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Cost of immutability #328

scisci opened this Issue Jul 26, 2015 · 5 comments


4 participants

scisci commented Jul 26, 2015

im excited about this project but worried that this technique of creating a new state object on every change to the store would tax the gc and performance in a large application. Would be good to see some tests or explanations about why I shouldn't be worried about this


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gaearon commented Jul 26, 2015

Well, Om apps work exactly like this and don't seem to have these kinds of problems. When you want to squeeze additional bits of performance, you can use Immutable or Mori which, unless I am mistaken, better utilize memory by implementing persistent data structures using structural sharing.

Finally, nothing per se prevents you from mutating your Redux state tree. It is actively discouraged, and you will lose a lot of debugging benefits if you mutate your data, but for performance critical pieces you can write impure reducers that mutate the state in place. (Only do that if you're sure that's where the lag comes from—not likely to be an issue in real apps.)

@gaearon gaearon added the question label Jul 27, 2015


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gaearon commented Jul 27, 2015

Don't forget that even with traditional Flux you're still likely to allocate objects in your store getters or in your components' setState method calls. It's not like one or two objects allocated with Redux will change much.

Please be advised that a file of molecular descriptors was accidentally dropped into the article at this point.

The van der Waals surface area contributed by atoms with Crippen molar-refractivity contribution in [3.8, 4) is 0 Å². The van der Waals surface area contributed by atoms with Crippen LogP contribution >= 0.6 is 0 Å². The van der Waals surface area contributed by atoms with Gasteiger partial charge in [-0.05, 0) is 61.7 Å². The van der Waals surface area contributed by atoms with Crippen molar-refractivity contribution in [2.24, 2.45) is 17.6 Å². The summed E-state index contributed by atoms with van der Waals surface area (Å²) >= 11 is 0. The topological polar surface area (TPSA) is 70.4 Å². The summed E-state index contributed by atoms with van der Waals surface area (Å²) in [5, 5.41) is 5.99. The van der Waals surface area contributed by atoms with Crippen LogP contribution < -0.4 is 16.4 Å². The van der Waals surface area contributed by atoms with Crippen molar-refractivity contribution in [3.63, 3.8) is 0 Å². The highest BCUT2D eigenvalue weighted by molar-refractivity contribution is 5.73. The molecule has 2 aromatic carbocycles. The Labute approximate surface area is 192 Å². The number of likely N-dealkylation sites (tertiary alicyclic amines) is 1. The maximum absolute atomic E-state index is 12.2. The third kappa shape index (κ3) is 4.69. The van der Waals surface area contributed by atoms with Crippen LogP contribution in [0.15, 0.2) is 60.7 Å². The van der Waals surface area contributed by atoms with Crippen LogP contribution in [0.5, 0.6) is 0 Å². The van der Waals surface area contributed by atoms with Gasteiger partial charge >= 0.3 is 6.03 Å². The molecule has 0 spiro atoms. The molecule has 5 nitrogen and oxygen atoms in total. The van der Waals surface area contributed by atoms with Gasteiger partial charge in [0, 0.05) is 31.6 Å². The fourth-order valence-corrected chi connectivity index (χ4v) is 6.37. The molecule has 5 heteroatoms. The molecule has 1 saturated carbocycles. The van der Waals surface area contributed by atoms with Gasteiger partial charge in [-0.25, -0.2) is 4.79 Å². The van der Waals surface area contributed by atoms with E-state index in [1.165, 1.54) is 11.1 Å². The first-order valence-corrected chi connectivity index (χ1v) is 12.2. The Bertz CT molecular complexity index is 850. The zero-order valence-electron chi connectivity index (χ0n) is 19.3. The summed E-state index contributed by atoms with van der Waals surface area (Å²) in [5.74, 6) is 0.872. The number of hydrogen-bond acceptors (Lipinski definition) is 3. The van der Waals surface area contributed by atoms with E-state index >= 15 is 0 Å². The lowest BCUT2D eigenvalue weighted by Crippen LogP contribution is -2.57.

@gaearon gaearon closed this Jul 27, 2015


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scisci commented Jul 27, 2015

Thanks for your response. It could very well be a more generic react/flux question (I'm new to both). Thanks for addressing it anyway. I'm only planning on building a traditional web app for now, but who knows, might want to create a web version of After Effects one day...


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inkless commented Aug 21, 2015

This is exactly the same concern as mine. Thanks for the explanation.


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deathmood commented Mar 10, 2016

@gaearon just looked into - 3 principles and there:

State is read-only
The only way to mutate the state is to emit an action, an object describing what happened.

like some kind of misconception --- because as far as I understand mutating state is very discouraged

PS: morover than follows the third principle that contradicts the second haha))

Changes are made with pure functions
To specify how the state tree is transformed by actions, you write pure reducers.

So second principle says that you can mutate state. And third says that actually to make mutation you can use pure functions))) haha

PPS: maybe it is better to replace all mutation words in second principle with change words?
Cause change does not mean mutation. Should I open PR for this?

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